By Jolene, Jiankai Gong
As an Economics student, the underlying principle behind everything I learn is the fact that humans are rational. We are assumed to make decisions based on the consequential level of benefit or utility. However, I am sure we all agree that we are much more than cold economic agents that behave according to logical calculations. We care about others around us, we wish to thrive together in flourishing communities. Effective Altruism fellowship discussions made me realize that most of the time, we care more than we think we care.
One important concept that I find particularly interesting is “scope insensitivity” which refers to the fact that people tend to care more about individual cases than they do about larger groups or populations. For example, many people are willing to donate a significant amount of money to save the life of one hundred birds, but the amount does not increase proportionally as the number of birds increases.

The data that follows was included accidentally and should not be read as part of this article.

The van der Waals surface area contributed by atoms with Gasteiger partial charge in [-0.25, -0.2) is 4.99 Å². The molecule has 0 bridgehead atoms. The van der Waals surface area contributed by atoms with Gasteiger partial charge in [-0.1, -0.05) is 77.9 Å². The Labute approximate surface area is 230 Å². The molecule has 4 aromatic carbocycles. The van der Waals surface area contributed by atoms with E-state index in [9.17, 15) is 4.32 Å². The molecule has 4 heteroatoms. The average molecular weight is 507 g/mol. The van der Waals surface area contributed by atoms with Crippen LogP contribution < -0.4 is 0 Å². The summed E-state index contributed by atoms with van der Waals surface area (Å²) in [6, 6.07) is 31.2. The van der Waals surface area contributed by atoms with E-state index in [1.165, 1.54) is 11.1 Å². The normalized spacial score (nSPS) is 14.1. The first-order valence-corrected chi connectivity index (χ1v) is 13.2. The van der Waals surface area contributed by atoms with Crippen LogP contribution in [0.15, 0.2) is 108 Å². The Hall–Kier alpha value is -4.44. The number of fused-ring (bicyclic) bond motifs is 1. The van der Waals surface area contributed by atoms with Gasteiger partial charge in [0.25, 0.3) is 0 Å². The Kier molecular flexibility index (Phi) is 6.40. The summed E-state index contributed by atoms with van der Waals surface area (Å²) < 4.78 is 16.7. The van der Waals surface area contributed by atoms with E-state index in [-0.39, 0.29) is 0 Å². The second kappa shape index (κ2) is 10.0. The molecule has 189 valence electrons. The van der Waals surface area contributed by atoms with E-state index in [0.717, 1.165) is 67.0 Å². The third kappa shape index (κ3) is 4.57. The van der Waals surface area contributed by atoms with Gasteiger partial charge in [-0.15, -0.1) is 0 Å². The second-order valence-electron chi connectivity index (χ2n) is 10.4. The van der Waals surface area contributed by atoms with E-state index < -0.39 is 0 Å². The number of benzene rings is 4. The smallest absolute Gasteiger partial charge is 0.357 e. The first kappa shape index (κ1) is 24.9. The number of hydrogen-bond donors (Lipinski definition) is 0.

People are also keen to save a child in the neighborhood but are much less motivated to help prevent the deaths of thousands of children in Africa. It is a natural human tendency that we are more empathetic toward issues that have a personal link with us. This tendency unfortunately leads to undesired outcomes when it comes to charitable giving, because if we visualize malnourished African children, we usually realize that we want to help them too.
On the other hand, an unintended consequence of trying to empathize on the scale of thousands or millions is probably empathy fatigue. Effective altruists seem to spend the majority of their time researching about the pressing issues, the suffering, and existential risks. The problems seem extremely urgent and important at first, but if we interact with pain and suffering all day, we grow numb at some point. Regular exposure to these issues renders it difficult to stay motivated to do good in the long term although the situations have not ameliorated. I firmly believe that this is something we have to overcome in order to be effective.
It is crucial that we cultivate a sense of empathy that is rooted in reason and evidence, rather than mere emotions. For instance, self-fulfillment and the meaning of life can be at the core of doing good rather than ephemeral feelings of pity, or on the long-term benefits of reducing suffering in the world.